Have you adopted her recently? If so, it could be that she’s still settling in. That can take a few weeks until she’s feeling comfortable and can more easily relax.
      Sounds like you have a good routine.
      Has anything changed recently? If she continues to throw up, I’d definitely see a vet. Combined with the anxious behavior it could well be that she’s not feeling well or is in pain.
      In terms of her being overtired: Having young kids in the house can definitely be a factor in making a puppy a little overstimulated. It’s hard to say if her change in behavior is coming from that. Most times puppies become rather hyper when they need a nap. In any case, I would definitely make sure that your puppy gets enough sleep. Maybe teach your kids that they’re not allowed to go near your puppy when she’s in her crate. Or they’re only allowed to play with her at certain times of the day.
      I know this can be difficult to understand for kids. But it’s crucial, also for their own safety. If a dog is constantly sleep-deprived, she might be much more short-tempered. And even the kindest dog might snap at a child one day if she doesn’t know any other way out anymore.
      So, definitely give her that calm space she needs.

  11. Thank you so much for talking about what it could mean when dogs are excessively thirsty. I was so baffled as to why my dog kept trying to drink water from his usual drinking fountain as it didn’t make sense that he would feel hot in a climate as cold as our current one. Now that I know that this isn’t a heat issue and that it might mean he’s overly tired or even sick, I’ll look for a veterinarian I can take him to so we can find out what’s wrong.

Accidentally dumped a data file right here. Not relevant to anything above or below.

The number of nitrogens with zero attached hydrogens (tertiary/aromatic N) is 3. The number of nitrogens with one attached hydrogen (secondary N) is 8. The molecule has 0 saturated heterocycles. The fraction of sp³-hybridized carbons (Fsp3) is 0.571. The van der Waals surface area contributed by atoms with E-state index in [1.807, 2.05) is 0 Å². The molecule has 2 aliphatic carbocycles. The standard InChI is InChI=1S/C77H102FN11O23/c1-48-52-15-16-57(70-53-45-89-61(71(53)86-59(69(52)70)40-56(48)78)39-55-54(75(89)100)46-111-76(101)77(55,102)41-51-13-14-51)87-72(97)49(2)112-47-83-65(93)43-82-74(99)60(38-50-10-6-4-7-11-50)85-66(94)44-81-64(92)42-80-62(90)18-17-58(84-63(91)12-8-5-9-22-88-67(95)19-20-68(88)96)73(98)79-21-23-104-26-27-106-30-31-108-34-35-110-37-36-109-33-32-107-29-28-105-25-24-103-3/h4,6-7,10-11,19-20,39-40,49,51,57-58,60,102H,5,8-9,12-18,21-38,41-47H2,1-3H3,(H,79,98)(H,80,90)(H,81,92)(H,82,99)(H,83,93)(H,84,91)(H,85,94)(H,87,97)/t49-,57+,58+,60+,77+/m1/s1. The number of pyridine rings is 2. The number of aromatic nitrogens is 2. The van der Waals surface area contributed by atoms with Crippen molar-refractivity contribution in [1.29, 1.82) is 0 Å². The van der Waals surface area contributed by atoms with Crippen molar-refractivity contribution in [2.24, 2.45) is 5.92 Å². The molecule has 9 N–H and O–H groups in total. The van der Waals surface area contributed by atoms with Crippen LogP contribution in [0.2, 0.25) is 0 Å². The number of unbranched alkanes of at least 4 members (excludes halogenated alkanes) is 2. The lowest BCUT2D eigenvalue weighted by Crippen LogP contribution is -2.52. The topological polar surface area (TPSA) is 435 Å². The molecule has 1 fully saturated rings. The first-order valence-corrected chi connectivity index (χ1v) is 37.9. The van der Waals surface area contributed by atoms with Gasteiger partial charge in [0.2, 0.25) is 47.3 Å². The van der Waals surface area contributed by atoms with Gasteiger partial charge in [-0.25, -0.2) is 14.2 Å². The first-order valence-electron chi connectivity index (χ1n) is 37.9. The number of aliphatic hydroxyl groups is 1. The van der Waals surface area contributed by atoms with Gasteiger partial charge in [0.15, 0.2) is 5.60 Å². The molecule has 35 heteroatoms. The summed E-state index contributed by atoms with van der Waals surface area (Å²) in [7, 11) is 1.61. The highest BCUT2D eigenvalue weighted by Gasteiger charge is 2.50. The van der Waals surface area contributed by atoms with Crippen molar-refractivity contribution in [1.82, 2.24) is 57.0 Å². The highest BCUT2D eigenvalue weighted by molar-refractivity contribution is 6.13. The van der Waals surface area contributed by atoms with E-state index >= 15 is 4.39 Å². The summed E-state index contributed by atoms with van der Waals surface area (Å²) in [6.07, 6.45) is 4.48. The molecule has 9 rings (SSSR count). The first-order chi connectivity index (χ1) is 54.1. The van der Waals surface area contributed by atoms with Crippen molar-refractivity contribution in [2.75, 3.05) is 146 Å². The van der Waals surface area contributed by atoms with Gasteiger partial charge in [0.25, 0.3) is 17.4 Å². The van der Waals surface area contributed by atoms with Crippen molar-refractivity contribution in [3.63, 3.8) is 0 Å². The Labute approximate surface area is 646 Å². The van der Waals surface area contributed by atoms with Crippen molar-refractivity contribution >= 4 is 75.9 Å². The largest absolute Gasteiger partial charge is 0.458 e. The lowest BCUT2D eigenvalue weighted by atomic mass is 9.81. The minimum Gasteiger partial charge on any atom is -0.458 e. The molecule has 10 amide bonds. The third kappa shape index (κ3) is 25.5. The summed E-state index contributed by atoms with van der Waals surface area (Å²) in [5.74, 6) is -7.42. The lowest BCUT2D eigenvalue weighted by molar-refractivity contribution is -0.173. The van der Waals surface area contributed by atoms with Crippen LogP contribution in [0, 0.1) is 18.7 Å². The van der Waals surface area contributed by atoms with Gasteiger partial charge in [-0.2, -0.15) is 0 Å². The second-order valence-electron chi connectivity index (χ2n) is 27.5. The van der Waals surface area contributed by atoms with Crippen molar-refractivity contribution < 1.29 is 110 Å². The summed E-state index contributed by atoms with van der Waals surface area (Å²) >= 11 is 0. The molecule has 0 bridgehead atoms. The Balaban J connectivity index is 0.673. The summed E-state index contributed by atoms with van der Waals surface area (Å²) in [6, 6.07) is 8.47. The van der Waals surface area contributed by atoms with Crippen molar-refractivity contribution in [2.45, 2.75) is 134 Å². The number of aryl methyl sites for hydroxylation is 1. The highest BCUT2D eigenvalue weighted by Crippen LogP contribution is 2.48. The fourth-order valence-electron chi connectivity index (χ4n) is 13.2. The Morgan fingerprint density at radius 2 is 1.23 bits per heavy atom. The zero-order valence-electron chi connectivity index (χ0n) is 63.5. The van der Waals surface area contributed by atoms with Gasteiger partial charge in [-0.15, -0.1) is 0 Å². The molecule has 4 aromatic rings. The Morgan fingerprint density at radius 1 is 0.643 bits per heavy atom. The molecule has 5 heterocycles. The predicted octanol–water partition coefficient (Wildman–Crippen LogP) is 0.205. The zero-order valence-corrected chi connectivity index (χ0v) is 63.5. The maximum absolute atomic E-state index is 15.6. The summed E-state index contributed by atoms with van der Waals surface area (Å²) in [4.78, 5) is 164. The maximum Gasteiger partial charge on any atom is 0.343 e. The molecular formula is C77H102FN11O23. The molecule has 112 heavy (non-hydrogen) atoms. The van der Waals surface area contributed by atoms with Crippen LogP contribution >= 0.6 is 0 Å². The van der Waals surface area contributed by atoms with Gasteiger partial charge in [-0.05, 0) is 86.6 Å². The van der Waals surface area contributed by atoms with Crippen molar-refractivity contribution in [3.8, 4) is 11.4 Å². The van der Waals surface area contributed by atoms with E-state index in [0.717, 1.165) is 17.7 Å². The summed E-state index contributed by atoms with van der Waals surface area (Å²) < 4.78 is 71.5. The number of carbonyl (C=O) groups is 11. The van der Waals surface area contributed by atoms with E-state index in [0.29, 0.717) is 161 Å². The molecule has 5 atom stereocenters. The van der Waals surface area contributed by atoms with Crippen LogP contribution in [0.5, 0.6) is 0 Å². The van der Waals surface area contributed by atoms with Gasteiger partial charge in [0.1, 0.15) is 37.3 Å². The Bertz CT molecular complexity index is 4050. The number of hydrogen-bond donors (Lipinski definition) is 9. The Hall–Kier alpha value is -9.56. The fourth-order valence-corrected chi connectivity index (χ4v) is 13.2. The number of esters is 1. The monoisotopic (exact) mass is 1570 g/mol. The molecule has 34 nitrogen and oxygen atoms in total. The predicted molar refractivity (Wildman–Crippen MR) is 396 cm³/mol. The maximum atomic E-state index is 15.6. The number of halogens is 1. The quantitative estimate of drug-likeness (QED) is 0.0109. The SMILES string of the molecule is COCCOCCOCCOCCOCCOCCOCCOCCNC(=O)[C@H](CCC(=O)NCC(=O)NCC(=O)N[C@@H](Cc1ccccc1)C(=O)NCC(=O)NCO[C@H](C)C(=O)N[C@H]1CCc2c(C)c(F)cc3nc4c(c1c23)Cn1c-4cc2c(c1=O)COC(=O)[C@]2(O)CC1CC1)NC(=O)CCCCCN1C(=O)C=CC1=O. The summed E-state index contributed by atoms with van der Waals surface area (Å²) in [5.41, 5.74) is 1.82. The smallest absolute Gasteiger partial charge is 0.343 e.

1. You’re welcome, Afton. I’m glad you found it helpful.
      Yep, asking your vet about this behavior is definitely a good idea. It could have a number of reasons but excessive thirst is usually a sign that something isn’t quite right.

  12. Hiya, great read- thanks! My pup is almost 11months now and is a lurcher x collie/lab/shaggy deerhound…and so has lots and lots of energy! He sleeps about 12 hours at night and another nap in the day too for a couple of hours. I walk him for 2-2 1/2 hours in the park off lead. Am I exercising him too much? He runs the entire time, or plays with other dogs. He is also OBSESSED with his ball, so there is a lot of running going on. If I don’t bring or throw the ball he barks or finds another human and dog with a ball to play with! Also on the way home (on lead) he will get very tetchy with other dogs walking past and lunge/bark at them. Is this a sign of exhaustion? Thanks so much!!